Ok, here’s where the light-hearted alternative comes in. Don’t read the following post unless you’re up for an emotional challenge. Instead, have a shiny new character page.
It’s got evidence that I’m trying my hand at digital art and am also very, very new to digital art and drawing in general. So I’m hoping you can expect more of that in the future. GET HYPED
And don’t say I didn’t warn you.
This would be the last of the noontime calls Aileen made, she told herself. It had to be dire if she was calling instead of texting. And yet Claudia had been clear on where she stood with her friends showing up unannounced, the key word being ‘don’t.’ Aileen’s cell phone fell silent after the fourth ring. Claudia’s voice was on the other end, but it was the pre-recorded voice apologizing for not being able to get to the phone right now and that you’d have to say whatever you were going to starting with the beep. Beep. She ended the call.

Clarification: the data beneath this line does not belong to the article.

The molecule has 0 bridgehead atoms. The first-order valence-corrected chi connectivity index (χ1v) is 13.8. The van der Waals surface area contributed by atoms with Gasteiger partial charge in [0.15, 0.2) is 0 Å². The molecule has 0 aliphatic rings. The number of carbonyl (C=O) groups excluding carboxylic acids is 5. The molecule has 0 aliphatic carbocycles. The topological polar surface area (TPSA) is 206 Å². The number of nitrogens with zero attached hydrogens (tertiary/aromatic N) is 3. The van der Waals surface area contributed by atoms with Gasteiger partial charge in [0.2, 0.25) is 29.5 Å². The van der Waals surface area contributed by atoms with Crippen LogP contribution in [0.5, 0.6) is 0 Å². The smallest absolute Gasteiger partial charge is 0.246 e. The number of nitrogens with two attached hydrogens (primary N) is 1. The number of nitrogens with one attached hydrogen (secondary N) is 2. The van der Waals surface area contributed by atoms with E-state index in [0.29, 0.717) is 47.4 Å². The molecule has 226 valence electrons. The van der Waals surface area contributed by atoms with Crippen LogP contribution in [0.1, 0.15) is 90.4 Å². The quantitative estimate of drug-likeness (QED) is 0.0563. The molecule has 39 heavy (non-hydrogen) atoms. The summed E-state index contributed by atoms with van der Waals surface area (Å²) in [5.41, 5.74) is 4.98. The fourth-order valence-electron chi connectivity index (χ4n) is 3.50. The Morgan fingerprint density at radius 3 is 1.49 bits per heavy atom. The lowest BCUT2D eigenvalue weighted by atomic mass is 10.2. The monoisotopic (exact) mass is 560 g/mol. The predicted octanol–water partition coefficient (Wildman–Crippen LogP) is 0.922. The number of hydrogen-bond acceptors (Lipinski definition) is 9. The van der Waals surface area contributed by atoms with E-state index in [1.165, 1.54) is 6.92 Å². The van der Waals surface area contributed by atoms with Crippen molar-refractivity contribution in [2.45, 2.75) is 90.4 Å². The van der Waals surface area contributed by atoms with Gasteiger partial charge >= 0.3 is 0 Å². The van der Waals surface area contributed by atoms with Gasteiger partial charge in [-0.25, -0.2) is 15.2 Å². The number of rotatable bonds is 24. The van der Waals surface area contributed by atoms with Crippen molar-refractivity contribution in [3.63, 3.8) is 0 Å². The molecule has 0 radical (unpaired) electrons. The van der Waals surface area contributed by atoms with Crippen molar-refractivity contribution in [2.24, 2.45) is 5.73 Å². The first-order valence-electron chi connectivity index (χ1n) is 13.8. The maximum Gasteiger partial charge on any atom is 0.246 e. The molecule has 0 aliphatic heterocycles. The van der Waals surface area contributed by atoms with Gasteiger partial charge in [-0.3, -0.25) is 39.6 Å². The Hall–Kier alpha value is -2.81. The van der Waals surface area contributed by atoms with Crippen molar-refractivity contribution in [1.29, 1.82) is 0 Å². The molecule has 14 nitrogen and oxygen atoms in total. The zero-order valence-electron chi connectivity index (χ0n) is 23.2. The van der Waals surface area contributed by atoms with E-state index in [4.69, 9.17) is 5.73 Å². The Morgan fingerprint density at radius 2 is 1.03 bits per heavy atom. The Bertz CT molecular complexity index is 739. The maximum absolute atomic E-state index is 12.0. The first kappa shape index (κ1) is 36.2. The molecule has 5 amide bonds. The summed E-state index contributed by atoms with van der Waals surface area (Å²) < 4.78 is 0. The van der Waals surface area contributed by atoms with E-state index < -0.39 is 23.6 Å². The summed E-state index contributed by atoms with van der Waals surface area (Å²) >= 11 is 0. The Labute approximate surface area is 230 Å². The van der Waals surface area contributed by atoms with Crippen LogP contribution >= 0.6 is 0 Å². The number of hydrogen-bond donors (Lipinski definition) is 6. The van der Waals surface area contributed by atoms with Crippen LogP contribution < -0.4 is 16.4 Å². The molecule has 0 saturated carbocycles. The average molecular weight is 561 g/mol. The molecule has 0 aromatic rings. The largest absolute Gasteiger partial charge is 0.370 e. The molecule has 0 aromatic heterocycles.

Though she hated to admit it, Aileen knew that the pre-recorded voice spoke the truth: the coast was never clear. There’s no other reason Claudia wouldn’t have contacted her by now.
As the author of Double Negative: How to Make Bad Emotions Work For You, Emotional Support for the Non-Highly-Sensitive, and, fittingly, After He Cheats, Aileen knew the best option was to ditch the formulas and do whatever she wanted. Aileen’s books weren’t extra-long checklists, like the eight-minute YouTube tutorials for two paragraphs worth of information, but rather told people what not to do, what didn’t work, and how to train their awareness and intentions so they’d be prepared for the situation in the title. What she’d wanted earlier was to let Claudia call the shots. Doesn’t matter how many damn books she’s written. Claudia’s the general and Aileen’s the private making sure the upstairs bedroom is nice and yellow, just in case.